Rummanah Aasi
  A number of my trusted blogger friends are huge fans of Sarah Fine's books in particular her young adult series. Since I have been meaning to read a book by this author, I thought I would try Marked, the first book in her adult series. While I enjoyed Marked for the most part, it left me unsatisfied.

Description: In a broken landscape carved by environmental collapse, Boston paramedic Cacia Ferry risks life and limb on the front lines of a fragile and dangerous city. What most don’t know—including her sexy new partner, Eli Margolis—is that while Cacy works to save lives, she has another job ferrying the dead to the Afterlife. Once humans are “Marked” by Fate, the powerful Ferrys are called to escort the vulnerable souls to either eternal bliss or unending fire and pain.
  Unaware of Cacy’s other life, Eli finds himself as mesmerized by his fierce and beautiful partner as he is mistrustful of the influential Ferry clan led by the Charon—who happens to be Cacy’s father. Cacy, in turn, can no longer deny her intense attraction to the mysterious ex-Ranger with a haunted past. But just as their relationship heats up, an apparent hit takes the Charon before his time. Shaken to the core, Cacy pursues the rogue element who has seized the reins of Fate, only to discover that Eli has a devastating secret of his own. Not knowing whom to trust, what will Cacy have to sacrifice to protect Eli—and to make sure humanity’s future is secure?

Review: Marked has a really intriguing premise that uses elements of Greek mythology with a post-apocalyptic Boston setting. There are two factions who are seen to be fighting for human souls. On the one hand you have the ferrys who deliver the human souls to the afterlife. On the other hand there are the Kere who work with the Sisters of Fate and mark people to die. Both the Ferry and the Kere are rewarded by a gold coin after they perform their duties. Unfortunately due to the very weak world building, I had a very difficult time trying to figure out how everything came together. How were the Ferrys and Keres created? Why and how long have they been battling for human souls? What do they do with the rewards they received? What exactly happened to Boston that made it a city submersed in disease infested waters? There came a point in my reading where I had to stop myself from asking questions just so that I could roll with the story, but I was very disappointed as I had heard from the author's fans that her world building skills were very good.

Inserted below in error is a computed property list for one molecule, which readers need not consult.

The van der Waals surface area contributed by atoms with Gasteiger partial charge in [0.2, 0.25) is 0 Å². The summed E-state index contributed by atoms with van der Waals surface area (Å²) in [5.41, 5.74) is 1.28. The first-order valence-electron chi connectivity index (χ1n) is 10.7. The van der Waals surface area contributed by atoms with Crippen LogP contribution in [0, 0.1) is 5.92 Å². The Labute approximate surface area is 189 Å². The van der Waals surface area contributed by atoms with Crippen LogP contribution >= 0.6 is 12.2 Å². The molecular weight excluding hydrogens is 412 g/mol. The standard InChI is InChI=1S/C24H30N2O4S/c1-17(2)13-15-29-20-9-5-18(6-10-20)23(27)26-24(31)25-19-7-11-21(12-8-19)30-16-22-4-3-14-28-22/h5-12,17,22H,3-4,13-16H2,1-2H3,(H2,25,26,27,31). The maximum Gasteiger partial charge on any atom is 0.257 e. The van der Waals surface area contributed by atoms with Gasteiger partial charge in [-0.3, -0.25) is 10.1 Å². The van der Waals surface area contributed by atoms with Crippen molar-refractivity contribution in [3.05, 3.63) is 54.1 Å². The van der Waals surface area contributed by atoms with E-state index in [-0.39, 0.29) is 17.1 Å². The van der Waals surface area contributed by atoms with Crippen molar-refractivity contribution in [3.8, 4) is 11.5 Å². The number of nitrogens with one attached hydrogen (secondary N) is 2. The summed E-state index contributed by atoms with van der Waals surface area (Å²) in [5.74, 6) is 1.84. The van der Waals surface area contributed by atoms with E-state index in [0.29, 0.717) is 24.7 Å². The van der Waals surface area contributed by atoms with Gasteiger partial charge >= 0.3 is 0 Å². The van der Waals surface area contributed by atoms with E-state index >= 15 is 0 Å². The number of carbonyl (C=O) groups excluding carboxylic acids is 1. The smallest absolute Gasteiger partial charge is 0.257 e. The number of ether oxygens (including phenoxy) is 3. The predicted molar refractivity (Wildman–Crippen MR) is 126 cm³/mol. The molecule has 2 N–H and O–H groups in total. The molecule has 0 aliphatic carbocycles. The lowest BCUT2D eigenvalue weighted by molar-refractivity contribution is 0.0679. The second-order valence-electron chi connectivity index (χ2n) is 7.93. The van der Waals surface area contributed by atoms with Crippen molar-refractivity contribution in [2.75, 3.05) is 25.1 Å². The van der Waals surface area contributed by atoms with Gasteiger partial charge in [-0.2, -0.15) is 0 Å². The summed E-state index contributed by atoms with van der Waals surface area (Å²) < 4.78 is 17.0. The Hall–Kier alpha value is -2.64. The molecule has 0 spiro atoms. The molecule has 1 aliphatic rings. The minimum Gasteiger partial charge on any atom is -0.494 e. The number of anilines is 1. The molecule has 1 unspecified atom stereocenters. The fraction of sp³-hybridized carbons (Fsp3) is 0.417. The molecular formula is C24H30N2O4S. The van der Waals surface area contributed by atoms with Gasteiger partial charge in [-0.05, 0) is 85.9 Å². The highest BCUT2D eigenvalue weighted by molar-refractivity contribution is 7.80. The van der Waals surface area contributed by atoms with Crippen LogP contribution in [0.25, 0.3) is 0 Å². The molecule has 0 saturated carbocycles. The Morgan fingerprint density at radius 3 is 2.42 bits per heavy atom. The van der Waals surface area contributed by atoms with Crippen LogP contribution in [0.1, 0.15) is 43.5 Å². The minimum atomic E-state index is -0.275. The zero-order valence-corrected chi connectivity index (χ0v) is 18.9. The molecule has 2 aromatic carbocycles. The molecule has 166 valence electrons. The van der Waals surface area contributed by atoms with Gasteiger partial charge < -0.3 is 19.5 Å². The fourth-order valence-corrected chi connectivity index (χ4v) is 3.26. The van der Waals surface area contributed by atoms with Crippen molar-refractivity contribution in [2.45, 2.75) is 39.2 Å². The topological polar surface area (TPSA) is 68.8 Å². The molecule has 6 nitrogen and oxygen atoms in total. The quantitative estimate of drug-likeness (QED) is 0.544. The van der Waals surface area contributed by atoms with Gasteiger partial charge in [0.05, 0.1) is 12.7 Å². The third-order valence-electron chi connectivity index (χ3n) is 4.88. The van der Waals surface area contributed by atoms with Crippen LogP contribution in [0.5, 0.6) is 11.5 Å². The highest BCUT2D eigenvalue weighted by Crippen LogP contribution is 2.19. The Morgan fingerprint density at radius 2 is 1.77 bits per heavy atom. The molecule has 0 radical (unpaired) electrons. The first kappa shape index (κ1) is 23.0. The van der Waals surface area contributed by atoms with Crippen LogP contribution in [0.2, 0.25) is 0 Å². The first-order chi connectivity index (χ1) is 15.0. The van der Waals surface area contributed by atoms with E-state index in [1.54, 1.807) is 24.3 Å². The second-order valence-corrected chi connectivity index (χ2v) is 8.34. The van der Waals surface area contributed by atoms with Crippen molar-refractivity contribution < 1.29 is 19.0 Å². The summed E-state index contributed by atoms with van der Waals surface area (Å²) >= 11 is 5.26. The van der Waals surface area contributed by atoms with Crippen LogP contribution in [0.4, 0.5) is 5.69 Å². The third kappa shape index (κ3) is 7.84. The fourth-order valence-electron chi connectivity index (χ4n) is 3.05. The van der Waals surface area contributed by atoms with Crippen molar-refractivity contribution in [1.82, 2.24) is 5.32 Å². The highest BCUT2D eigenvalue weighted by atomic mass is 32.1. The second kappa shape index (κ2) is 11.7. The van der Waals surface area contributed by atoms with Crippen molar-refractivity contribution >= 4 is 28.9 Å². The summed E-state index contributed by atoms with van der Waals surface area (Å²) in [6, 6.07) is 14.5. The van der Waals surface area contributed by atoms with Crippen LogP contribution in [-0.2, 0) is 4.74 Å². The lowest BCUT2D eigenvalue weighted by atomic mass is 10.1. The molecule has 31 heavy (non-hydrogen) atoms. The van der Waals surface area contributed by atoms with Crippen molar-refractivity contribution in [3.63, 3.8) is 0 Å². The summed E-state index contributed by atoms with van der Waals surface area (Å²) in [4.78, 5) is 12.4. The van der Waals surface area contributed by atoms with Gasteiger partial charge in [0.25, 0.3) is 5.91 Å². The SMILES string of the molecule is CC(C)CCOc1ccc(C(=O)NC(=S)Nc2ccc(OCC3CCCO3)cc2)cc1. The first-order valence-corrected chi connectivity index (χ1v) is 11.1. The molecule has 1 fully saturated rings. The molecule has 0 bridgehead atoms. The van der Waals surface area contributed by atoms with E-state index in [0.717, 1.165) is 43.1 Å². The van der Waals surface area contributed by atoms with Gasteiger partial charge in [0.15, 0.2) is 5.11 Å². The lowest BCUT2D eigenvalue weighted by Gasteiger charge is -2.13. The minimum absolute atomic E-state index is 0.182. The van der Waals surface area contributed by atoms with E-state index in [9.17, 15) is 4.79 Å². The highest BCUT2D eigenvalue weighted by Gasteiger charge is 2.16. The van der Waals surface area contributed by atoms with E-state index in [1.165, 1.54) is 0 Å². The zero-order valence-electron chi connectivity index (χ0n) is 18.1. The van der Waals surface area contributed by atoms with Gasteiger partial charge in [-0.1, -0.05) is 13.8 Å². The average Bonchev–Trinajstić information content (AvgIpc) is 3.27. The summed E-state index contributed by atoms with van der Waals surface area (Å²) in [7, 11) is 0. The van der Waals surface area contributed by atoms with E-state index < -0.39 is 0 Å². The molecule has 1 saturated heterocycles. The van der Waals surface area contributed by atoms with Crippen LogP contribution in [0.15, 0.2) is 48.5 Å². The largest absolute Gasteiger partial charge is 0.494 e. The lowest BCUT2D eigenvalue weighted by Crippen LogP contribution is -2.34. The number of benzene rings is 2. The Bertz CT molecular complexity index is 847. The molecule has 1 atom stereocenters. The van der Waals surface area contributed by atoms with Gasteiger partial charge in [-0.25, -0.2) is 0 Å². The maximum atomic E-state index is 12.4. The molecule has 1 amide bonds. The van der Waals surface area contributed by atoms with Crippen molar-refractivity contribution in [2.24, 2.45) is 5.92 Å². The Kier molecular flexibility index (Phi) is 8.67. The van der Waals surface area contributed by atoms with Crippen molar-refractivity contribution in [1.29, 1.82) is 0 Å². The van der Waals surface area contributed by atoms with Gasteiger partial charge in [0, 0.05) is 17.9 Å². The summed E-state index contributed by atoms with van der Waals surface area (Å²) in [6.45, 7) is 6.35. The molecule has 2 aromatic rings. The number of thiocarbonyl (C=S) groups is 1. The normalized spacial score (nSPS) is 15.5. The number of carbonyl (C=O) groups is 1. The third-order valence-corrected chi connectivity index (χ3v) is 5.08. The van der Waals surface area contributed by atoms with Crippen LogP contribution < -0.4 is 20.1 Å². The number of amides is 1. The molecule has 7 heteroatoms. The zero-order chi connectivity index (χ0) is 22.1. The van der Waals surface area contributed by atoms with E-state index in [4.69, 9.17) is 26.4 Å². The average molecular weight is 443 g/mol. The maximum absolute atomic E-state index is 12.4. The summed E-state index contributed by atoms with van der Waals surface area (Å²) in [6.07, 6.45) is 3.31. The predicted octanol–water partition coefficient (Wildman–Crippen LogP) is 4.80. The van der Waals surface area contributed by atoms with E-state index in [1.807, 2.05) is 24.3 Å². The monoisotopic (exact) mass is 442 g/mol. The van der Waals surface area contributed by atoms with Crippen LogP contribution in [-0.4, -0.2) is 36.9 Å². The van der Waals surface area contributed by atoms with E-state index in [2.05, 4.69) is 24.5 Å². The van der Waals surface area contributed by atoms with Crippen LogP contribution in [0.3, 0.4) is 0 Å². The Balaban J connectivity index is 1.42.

In addition to the weak world building, I also thought the book had a hard time deciding if it belong to the paranormal romance genre or to urban fantasy. The plot see-sawed between a murder mystery featuring Cacy's family and her romantic relationship with Eli. Neither of these plot points were well developed. The murder mystery is very much in the background, characters involved in the case are briefly mentioned and there is no suspense in finding out the perpetrators contrary to the victim's significance in the story. I was surprised to find that the murder mystery was very much in the background and then brought to light in the last three chapters. Similarly, while it was fun watching Cacy and Eli dance around their desires for each other, I didn't feel that there was any emotional connection between them besides their sizzling physical one. Their romance was insta-love which is a bit jarring since they were together for a very short period of time and towards the end of the book began a bit repetitive as they separated and came back together.
  Overall I liked the different cast of characters that Fine introduced in this series. I just wished they were a bit more complex. There were several opportunities to elaborate on Cacy and Eli's back stories, but it was summarized in a few quick sentences. If the characters were much stronger, I could have enjoyed this book much more and would be more forgiving of its flaws. I am not sure if I will continue this series, but I would try a young adult book by this author as those seem to have better reviews.

Rating: 3 stars

Words of Caution: There is strong language and explicit sex scenes in the book. Recommended for adults only.

If you like this book try: Claimed (Servants of Fate #2), Dark Hunter series by Sherrilyn Kenyon
6 Responses
  1. I think this was the weakest book in the series. The world building didn't solidify until the second book. The third was my favorite in this series. I hope you will try something else by Sarah Fine.


  2. Anne Bennett Says:

    Think I will skip it. Too many good books to waste time reading books that are just average, or knowing that going in.


  3. Weak world building is so annoying! How can you really immerse yourself in a fantasy world if te world building isn't strong enough? I understand why you had trouble with this book.

    Majanka @ I Heart Reading


  4. Kindlemom Says:

    I think you'll like this series more as it goes like Heidi said. Glad you gave it a try though and if you do continue I hope you like them even more.


  5. Nick Says:

    I'm sorry you didn't love this one as much as I did, but I'm with Heidi and Ali, this series most certainly gets better. The last book is my favorite and that's when all the world building comes full circle. I hope you'll still give the series a go! :)
    Lovely review, Rumnanah!


  6. I guess I'll be passing on this series. I wasn't a fan of Sanctum either, but I loved Of Metal and Wishes so I'd recommend that, Rummanah.


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